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There is no hatred more cruel, no treachery more demonic than that of an unrepentant sinner. Thirty-seven years in the priesthood have taught me many things none more clearly than that.  - Fr. Hardon

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To be sure, I know I am responsible for the amendment of my own life and I do not look to "blame" my sins on how I was raised or external forces - but one cannot avoid reflecting upon the necessisty of a good, holy, stable family life in order to raise children, while protecting them from the errors of our time.
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+Prayer+

Lord Jesus, you are the loving God Who came into the world to save sinners. But we believe You are also the almighty God. Who, if sinners do not repent, punish even for all eternity those who love themselves more than You. What we most want, Dear Jesus, is the grace to love You more than ourselves even if the price You demand is the sacrifice of what we most love on earth. Jesus, mighty God, have mercy on us sinners.

In the name of the Father, and of the Son, and of the Holy Spirit. Amen - ibid

Before the advent of imposed, early sexualization.



Growing up not even knowing the definition of 'gay'.
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I found this gem of a comment on California Catholic Daily in response to their obituary for Fr. John Harvey:
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--------------------------------------------------------------------------------


Posted Wednesday, December 29, 2010 12:12 AM By charlio

In an age before total sexual saturation, young people with same sex attraction were free to go through the process of forming confident adult sexuality without the menace of traumatic early sexualization. (Recall the relaxed treatment of kids' w/same sex "crushes" on teachers and other elders in the long-ago age when the latency period was assumed by all.) If just left alone, a majority of those approximately 10% of adolescent males with SSA self-report spontaneous growth out to heterosexuality. A common homosexual seduction strategy is to first bring up heterosexual prurience, then to switch to the homosexual. This is the first fact of the "gay youth" phenomenon: Risks posed as rights. - CCD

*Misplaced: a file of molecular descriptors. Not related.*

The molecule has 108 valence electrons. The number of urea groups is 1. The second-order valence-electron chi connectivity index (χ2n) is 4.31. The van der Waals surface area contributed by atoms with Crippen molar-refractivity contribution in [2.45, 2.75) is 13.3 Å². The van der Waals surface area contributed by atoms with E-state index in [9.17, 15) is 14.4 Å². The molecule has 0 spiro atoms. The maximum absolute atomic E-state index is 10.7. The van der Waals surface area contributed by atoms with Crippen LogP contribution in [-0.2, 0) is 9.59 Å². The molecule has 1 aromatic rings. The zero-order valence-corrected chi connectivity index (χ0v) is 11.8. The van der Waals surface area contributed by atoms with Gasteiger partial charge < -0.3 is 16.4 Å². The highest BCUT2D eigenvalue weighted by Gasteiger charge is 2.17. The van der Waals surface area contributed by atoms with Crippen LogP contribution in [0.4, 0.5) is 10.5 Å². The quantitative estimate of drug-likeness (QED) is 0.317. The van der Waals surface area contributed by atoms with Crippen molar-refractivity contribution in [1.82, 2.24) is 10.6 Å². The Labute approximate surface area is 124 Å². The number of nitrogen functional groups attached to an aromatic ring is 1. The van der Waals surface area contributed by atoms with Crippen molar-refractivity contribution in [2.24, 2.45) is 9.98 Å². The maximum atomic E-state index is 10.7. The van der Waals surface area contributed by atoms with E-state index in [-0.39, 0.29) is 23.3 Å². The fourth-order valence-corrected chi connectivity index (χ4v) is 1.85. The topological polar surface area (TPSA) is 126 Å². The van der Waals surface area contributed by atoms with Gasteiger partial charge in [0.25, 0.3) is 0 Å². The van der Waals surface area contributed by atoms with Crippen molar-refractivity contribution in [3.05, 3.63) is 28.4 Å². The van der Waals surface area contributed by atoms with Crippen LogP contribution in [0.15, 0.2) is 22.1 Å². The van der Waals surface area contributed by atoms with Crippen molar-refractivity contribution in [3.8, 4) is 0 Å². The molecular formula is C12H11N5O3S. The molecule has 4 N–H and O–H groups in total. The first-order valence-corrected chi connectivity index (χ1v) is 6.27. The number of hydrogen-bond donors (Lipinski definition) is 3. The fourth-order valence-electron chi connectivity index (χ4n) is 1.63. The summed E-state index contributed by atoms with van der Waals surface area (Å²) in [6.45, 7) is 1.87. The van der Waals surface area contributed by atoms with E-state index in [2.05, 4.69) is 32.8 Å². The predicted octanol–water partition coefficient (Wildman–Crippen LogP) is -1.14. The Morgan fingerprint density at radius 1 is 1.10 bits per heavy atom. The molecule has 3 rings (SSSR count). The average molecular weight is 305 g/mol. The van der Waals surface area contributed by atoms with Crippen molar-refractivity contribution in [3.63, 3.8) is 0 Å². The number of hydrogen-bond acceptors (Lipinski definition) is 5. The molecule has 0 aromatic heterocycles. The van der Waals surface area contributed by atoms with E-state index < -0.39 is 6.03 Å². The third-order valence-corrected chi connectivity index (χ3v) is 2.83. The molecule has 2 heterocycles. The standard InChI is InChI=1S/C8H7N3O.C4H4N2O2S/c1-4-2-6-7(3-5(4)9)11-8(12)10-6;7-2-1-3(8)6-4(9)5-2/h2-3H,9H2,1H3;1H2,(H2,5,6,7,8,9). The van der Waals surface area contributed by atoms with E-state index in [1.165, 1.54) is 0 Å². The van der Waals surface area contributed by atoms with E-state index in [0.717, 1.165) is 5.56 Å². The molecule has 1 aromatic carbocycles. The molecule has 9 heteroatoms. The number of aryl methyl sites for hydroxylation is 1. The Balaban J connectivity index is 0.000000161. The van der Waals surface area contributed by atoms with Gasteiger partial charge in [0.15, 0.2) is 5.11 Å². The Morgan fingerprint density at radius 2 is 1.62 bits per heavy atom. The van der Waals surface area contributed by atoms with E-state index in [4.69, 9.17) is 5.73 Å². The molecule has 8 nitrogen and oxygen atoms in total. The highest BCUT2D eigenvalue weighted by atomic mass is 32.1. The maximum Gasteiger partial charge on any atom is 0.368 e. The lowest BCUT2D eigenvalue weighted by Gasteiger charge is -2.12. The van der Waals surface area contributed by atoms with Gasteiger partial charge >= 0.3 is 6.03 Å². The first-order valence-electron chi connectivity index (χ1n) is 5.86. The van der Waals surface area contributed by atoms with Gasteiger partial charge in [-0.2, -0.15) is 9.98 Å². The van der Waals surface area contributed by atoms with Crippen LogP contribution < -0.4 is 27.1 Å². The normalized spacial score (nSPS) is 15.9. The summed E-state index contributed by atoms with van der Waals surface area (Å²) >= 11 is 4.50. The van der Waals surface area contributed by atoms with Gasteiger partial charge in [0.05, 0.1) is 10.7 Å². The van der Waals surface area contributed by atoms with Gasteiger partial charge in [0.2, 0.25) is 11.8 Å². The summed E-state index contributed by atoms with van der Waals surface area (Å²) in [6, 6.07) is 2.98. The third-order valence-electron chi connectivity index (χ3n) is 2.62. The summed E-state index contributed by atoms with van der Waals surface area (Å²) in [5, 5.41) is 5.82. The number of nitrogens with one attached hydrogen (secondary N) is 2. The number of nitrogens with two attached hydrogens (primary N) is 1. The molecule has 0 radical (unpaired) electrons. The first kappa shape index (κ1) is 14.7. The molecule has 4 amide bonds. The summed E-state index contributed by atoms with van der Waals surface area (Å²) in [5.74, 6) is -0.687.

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Don't accuse or expose the innocent before their time.
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I've always wondered what would have happened to some of those kids if they hadn't been told by parents or authority figures they were 'different' or 'queer' - or even condemned as 'dirty little homosexuals', and then abandoned to the inevitable predators who would show up to convince them of it? 
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Parents beware.

Sixth Day of Christmas: Ornament of the Christmas Octave - St. Barbara Cho Chung-i


"We must train ourselves by mortification in order to glorify God and save our souls."
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From Catholic Church in Korea:

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Cho Chŭng-i Barbara was the wife of Nam I-gwan Sebastian. She was born in 1781 to a renowned noble family. She was married to Nam Sebastian when she was 16 years old and gave birth to a son who died soon after birth.